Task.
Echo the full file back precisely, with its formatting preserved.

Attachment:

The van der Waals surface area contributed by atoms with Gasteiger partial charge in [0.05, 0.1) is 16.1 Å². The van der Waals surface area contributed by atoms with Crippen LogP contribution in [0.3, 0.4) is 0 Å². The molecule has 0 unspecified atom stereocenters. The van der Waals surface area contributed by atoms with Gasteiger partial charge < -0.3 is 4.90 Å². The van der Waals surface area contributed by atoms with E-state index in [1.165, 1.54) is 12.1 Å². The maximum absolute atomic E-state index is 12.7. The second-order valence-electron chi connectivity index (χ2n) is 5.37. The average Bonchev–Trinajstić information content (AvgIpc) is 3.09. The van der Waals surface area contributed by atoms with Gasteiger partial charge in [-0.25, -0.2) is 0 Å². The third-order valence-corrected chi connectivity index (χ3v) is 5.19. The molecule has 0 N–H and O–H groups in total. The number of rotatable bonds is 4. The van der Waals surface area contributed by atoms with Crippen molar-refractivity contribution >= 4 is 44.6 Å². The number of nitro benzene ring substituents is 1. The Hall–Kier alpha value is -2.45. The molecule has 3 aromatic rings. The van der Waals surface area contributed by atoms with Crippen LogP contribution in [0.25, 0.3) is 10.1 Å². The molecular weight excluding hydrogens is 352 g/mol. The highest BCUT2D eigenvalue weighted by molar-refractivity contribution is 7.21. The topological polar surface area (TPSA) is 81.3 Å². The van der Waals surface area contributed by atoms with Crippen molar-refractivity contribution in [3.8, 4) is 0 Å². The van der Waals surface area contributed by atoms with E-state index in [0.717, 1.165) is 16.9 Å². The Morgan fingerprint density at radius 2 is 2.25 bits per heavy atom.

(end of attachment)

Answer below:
The van der Waals surface area contributed by atoms with Gasteiger partial charge in [0.05, 0.1) is 16.1 Å². The van der Waals surface area contributed by atoms with Crippen LogP contribution in [0.3, 0.4) is 0 Å². The molecule has 0 unspecified atom stereocenters. The van der Waals surface area contributed by atoms with Gasteiger partial charge < -0.3 is 4.90 Å². The van der Waals surface area contributed by atoms with E-state index in [1.165, 1.54) is 12.1 Å². The maximum absolute atomic E-state index is 12.7. The second-order valence-electron chi connectivity index (χ2n) is 5.37. The average Bonchev–Trinajstić information content (AvgIpc) is 3.09. The van der Waals surface area contributed by atoms with Gasteiger partial charge in [-0.25, -0.2) is 0 Å². The third-order valence-corrected chi connectivity index (χ3v) is 5.19. The molecule has 0 N–H and O–H groups in total. The number of rotatable bonds is 4. The van der Waals surface area contributed by atoms with Crippen molar-refractivity contribution >= 4 is 44.6 Å². The number of nitro benzene ring substituents is 1. The Hall–Kier alpha value is -2.45. The molecule has 3 aromatic rings. The van der Waals surface area contributed by atoms with Crippen LogP contribution in [0.25, 0.3) is 10.1 Å². The molecular weight excluding hydrogens is 352 g/mol. The highest BCUT2D eigenvalue weighted by molar-refractivity contribution is 7.21. The topological polar surface area (TPSA) is 81.3 Å². The van der Waals surface area contributed by atoms with Crippen molar-refractivity contribution in [3.8, 4) is 0 Å². The van der Waals surface area contributed by atoms with E-state index in [0.717, 1.165) is 16.9 Å². The Morgan fingerprint density at radius 2 is 2.25 bits per heavy atom.